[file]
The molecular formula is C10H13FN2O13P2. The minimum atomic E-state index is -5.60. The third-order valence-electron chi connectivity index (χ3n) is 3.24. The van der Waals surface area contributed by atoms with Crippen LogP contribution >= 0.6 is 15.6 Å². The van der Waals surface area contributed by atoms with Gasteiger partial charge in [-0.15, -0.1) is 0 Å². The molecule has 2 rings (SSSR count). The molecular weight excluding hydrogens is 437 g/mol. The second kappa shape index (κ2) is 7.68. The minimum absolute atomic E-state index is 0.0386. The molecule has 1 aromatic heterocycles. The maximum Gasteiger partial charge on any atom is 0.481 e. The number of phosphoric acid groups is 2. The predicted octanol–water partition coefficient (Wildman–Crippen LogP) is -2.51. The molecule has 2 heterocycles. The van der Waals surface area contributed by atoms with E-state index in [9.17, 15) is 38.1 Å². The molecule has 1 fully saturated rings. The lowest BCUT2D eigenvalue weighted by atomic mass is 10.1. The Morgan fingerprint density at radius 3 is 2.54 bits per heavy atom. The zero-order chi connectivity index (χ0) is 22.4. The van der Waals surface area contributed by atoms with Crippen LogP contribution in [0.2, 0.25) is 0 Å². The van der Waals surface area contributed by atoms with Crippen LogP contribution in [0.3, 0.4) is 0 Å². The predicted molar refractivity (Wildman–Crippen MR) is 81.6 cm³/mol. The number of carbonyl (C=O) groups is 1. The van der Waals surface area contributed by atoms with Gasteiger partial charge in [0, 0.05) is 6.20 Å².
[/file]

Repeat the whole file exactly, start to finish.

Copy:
The molecular formula is C10H13FN2O13P2. The minimum atomic E-state index is -5.60. The third-order valence-electron chi connectivity index (χ3n) is 3.24. The van der Waals surface area contributed by atoms with Crippen LogP contribution >= 0.6 is 15.6 Å². The van der Waals surface area contributed by atoms with Gasteiger partial charge in [-0.15, -0.1) is 0 Å². The molecule has 2 rings (SSSR count). The molecular weight excluding hydrogens is 437 g/mol. The second kappa shape index (κ2) is 7.68. The minimum absolute atomic E-state index is 0.0386. The molecule has 1 aromatic heterocycles. The maximum Gasteiger partial charge on any atom is 0.481 e. The number of phosphoric acid groups is 2. The predicted octanol–water partition coefficient (Wildman–Crippen LogP) is -2.51. The molecule has 2 heterocycles. The van der Waals surface area contributed by atoms with E-state index in [9.17, 15) is 38.1 Å². The molecule has 1 fully saturated rings. The lowest BCUT2D eigenvalue weighted by atomic mass is 10.1. The Morgan fingerprint density at radius 3 is 2.54 bits per heavy atom. The zero-order chi connectivity index (χ0) is 22.4. The van der Waals surface area contributed by atoms with Crippen LogP contribution in [0.2, 0.25) is 0 Å². The van der Waals surface area contributed by atoms with Crippen LogP contribution in [0.3, 0.4) is 0 Å². The predicted molar refractivity (Wildman–Crippen MR) is 81.6 cm³/mol. The number of carbonyl (C=O) groups is 1. The van der Waals surface area contributed by atoms with Gasteiger partial charge in [0, 0.05) is 6.20 Å².